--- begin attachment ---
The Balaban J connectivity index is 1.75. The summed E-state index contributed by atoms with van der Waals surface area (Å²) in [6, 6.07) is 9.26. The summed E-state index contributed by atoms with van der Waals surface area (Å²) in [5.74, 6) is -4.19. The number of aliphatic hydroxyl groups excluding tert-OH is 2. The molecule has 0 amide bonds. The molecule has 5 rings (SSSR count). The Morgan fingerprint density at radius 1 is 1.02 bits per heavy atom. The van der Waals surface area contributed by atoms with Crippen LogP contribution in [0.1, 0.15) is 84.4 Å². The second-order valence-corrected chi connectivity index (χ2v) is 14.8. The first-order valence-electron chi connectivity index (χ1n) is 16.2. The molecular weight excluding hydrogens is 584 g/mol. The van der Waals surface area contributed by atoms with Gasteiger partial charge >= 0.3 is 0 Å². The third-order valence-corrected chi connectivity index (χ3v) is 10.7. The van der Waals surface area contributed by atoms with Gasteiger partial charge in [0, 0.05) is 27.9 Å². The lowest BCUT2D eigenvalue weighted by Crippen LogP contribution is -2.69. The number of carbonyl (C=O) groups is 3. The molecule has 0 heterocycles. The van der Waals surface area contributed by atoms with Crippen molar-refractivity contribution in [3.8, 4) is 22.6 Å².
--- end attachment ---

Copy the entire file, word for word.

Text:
The Balaban J connectivity index is 1.75. The summed E-state index contributed by atoms with van der Waals surface area (Å²) in [6, 6.07) is 9.26. The summed E-state index contributed by atoms with van der Waals surface area (Å²) in [5.74, 6) is -4.19. The number of aliphatic hydroxyl groups excluding tert-OH is 2. The molecule has 0 amide bonds. The molecule has 5 rings (SSSR count). The Morgan fingerprint density at radius 1 is 1.02 bits per heavy atom. The van der Waals surface area contributed by atoms with Crippen LogP contribution in [0.1, 0.15) is 84.4 Å². The second-order valence-corrected chi connectivity index (χ2v) is 14.8. The first-order valence-electron chi connectivity index (χ1n) is 16.2. The molecular weight excluding hydrogens is 584 g/mol. The van der Waals surface area contributed by atoms with Gasteiger partial charge >= 0.3 is 0 Å². The third-order valence-corrected chi connectivity index (χ3v) is 10.7. The van der Waals surface area contributed by atoms with Gasteiger partial charge in [0, 0.05) is 27.9 Å². The lowest BCUT2D eigenvalue weighted by Crippen LogP contribution is -2.69. The number of carbonyl (C=O) groups is 3. The molecule has 0 heterocycles. The van der Waals surface area contributed by atoms with Crippen molar-refractivity contribution in [3.8, 4) is 22.6 Å².